Tuesday, August 9, 2011

#214 - Not Thomas Keller Chicken, Chaource & Baguette With '07 Fichet Meursault

We're torn.

On the one hand, Thomas Keller chicken is chicken on crack with stupid-good crispy skin, a pool of juice that could be sold on the street and turn a tidy profit and leg and thigh meat that turns so dark and succulent.

On the other hand, due to the high cooking temperature and longer time in the oven, keeping the breast meat moist (huh-huh - I enjoy lame running gags) has been a delicate balancing act, usually just missing the mark.

So along came the Cook's Illustrated version of simple roasted chicken in this month's issue, cutting the cooking time in half while turning the oven off halfway through to allow the bird to continue cooking but at a gradual and incrementally lower temperature.  Seemed right and proper to keep the breast meat juicy.

So we gave it a go.

Food:  Cook's Illustrated weeknight roasted chicken, Chaource cheese with baguette and a mâche salad

Recipe here.  The result was a much brighter, more Frenchy chicken with juices flowing everywhere (sort of a better version of a French chicken in a pot).  Tons to like here.  An easier recipe, less time in the kitchen and succulent, delicious meat all around while being bright enough to play into a huge range of wines on the more delicate end of the spectrum.  We liked it immensely with caveats.

The crispy skin is gone, now a bit wet and flabby.  The breast meat is over-the-top good, which wasn't something that could be said with TK chicken, usually ending up in weeknight enchiladas.  But the leg and thigh meat were barely distinguishable from the breast meat in terms of flavor and color and the chicken juice doesn't have that dark essence of chicken.  It's less concentrated, therefore more light.  Very good to dip baguette in but missed that TK goodness.

With all that, it's still a great alternative and serves the purpose of roasting a whole chicken and being able to want all of said chicken.  So much juice.

Lincet Chaource cheese and baguette.  The cheese again three weeks past its expiration, this one a touch more firm than last time.  Came off more straightforward this time, showing a medium-deep touch of funk, a nutty component and a bit of August heat wave grass.  Missed the chicken juice background from the last time but this one was probably better, staying well within the realm of the brie style without being all brie-like, offering more of a definition and jostling of flavors.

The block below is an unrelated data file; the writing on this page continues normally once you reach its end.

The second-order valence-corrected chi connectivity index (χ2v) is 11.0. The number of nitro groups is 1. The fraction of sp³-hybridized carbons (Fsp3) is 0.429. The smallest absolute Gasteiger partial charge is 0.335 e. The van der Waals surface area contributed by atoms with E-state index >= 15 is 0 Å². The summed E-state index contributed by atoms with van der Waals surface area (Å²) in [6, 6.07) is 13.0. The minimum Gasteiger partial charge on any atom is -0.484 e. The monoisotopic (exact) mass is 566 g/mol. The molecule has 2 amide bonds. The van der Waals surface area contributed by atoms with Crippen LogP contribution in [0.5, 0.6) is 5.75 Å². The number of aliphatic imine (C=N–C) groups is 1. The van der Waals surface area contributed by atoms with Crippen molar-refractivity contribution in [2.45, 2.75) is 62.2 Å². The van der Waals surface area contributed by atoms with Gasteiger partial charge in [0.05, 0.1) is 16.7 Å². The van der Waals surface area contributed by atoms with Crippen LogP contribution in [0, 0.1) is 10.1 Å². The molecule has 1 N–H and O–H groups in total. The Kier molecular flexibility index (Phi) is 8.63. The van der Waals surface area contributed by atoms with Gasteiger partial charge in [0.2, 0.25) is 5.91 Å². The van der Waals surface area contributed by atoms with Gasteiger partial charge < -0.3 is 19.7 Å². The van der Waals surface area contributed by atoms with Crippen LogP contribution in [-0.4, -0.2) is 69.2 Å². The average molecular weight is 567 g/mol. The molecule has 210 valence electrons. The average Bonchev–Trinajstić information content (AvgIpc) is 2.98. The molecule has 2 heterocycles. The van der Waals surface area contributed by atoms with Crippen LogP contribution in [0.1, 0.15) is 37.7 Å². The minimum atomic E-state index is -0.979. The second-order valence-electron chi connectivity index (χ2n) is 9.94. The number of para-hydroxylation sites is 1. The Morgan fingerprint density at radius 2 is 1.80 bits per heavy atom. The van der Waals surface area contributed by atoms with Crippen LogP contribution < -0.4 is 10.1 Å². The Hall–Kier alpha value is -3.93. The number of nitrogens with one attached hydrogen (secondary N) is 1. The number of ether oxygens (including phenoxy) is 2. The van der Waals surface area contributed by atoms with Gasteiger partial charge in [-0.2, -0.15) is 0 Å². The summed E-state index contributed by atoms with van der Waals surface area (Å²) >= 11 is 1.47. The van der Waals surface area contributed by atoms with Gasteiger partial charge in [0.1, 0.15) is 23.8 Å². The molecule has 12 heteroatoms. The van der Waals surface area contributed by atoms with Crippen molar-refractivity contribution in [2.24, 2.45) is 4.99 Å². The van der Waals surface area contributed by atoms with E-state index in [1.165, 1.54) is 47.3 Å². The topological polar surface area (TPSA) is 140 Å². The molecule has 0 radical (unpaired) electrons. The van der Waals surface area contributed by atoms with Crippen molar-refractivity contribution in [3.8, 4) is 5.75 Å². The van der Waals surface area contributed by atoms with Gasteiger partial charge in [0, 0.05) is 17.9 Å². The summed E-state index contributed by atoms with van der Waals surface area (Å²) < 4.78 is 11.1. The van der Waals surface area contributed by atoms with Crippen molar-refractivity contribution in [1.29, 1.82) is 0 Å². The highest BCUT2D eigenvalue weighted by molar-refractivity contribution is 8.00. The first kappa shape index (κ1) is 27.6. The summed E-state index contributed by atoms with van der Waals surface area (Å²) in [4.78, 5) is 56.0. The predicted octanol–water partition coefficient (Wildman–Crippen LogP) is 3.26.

Mâche salad with a dill-pesto vinaigrette to finish.

We're torn on the chicken recipes but it was interesting to taste a chicken that gives Thomas Keller chicken a run for its money with the added benefit of being much easier to prepare.

Wine:  2007 Jean-Phillipe Fichet Meursault Le Tesson ($60 - WDC)

Grape: 100% Chardonnay
Appellation:  Meursault
Vineyard:  Le Tesson (Mr. Fichet considers this bottling his baby, his premier cru
Vintage (WS): 92  Drink or hold, Precise, pure and elegant, with lively structures if harvested late; at worst unripe if picked early

Pop and pour.  Quizzical nose, not revealing much.  On the palate, pineapple Jarritos, orange creamiscle, white peach cocktail, green apple, a background something that came off like lime salt and oodles of minerals at every stage.  Lovely restraint here in every respect.  From our limited experience with white Burgundy, it falls into a hybrid between a new and old style, showing a profile that comes off like an extrovert while making sure to pull back at the right places.

Medium body, medium length and surprisingly dry along with a surprising lack of floral notes.  The connecting thread is the minerals with proper touches all along the way, keeping it restrained and making the fruit sparkle, though I can't say that the minerals are as chiseled, defined or unveiled yet.  Big personality that nonetheless never needed to be liked.  Thought-provoking with an appealing confidence at its core.  

Probably a top-three white Burgundy we've ever had and should be better in a year or two when its personality settles down a bit, revealing more nooks and crannies in a paced way.  If we were given this one blind alongside the 2006 Fichet Auxey-Duresses, we might prefer the latter, though.  Something about the smoky, ultra-fine mineral notes in that one that appealed to us in spades.

But Jean-Phillipe Fichet wines overall are what took us from a dalliance with white Burgundy to genuine love.  Properly priced, deliciously understated, very precise without coming off technical and entirely driven by minerals.  They taste like they come from someone who really cares.

Pairing:  91  Just a hair from being in the world of great

Best with the Chaource, upping the nutty notes in the cheese while focusing some the minerality in the wine.  Darn good with baguette and chicken juice, good with the breast meat and less so with the leg and thigh.

In the end, it was tasty, juicy chicken with a cheese that's quickly becoming a favorite served with a beautifully put-together wine that will only get better.

That makes for Good Eats.    

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